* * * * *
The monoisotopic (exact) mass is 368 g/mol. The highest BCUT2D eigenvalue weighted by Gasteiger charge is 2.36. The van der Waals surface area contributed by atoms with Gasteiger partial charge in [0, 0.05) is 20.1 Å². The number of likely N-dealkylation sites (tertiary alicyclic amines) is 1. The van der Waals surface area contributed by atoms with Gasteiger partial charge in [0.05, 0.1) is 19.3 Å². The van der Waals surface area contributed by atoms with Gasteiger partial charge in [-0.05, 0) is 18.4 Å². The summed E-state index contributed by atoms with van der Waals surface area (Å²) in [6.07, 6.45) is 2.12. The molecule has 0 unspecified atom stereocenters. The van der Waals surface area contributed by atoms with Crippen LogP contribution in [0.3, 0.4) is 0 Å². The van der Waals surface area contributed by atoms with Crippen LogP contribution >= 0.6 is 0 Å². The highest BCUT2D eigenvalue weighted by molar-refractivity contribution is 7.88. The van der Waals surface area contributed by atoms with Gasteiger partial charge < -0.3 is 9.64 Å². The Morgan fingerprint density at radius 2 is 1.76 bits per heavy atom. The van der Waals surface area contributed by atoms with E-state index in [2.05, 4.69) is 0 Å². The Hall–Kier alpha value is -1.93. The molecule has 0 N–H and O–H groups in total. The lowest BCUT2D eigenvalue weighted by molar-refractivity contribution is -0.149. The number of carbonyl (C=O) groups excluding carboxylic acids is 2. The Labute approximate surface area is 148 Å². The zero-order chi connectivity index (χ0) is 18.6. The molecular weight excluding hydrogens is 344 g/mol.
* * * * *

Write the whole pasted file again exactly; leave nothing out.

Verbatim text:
The monoisotopic (exact) mass is 368 g/mol. The highest BCUT2D eigenvalue weighted by Gasteiger charge is 2.36. The van der Waals surface area contributed by atoms with Gasteiger partial charge in [0, 0.05) is 20.1 Å². The number of likely N-dealkylation sites (tertiary alicyclic amines) is 1. The van der Waals surface area contributed by atoms with Gasteiger partial charge in [0.05, 0.1) is 19.3 Å². The van der Waals surface area contributed by atoms with Gasteiger partial charge in [-0.05, 0) is 18.4 Å². The summed E-state index contributed by atoms with van der Waals surface area (Å²) in [6.07, 6.45) is 2.12. The molecule has 0 unspecified atom stereocenters. The van der Waals surface area contributed by atoms with Crippen LogP contribution in [0.3, 0.4) is 0 Å². The van der Waals surface area contributed by atoms with Crippen LogP contribution >= 0.6 is 0 Å². The highest BCUT2D eigenvalue weighted by molar-refractivity contribution is 7.88. The van der Waals surface area contributed by atoms with Gasteiger partial charge < -0.3 is 9.64 Å². The Morgan fingerprint density at radius 2 is 1.76 bits per heavy atom. The van der Waals surface area contributed by atoms with E-state index in [2.05, 4.69) is 0 Å². The Hall–Kier alpha value is -1.93. The molecule has 0 N–H and O–H groups in total. The lowest BCUT2D eigenvalue weighted by molar-refractivity contribution is -0.149. The number of carbonyl (C=O) groups excluding carboxylic acids is 2. The Labute approximate surface area is 148 Å². The zero-order chi connectivity index (χ0) is 18.6. The molecular weight excluding hydrogens is 344 g/mol.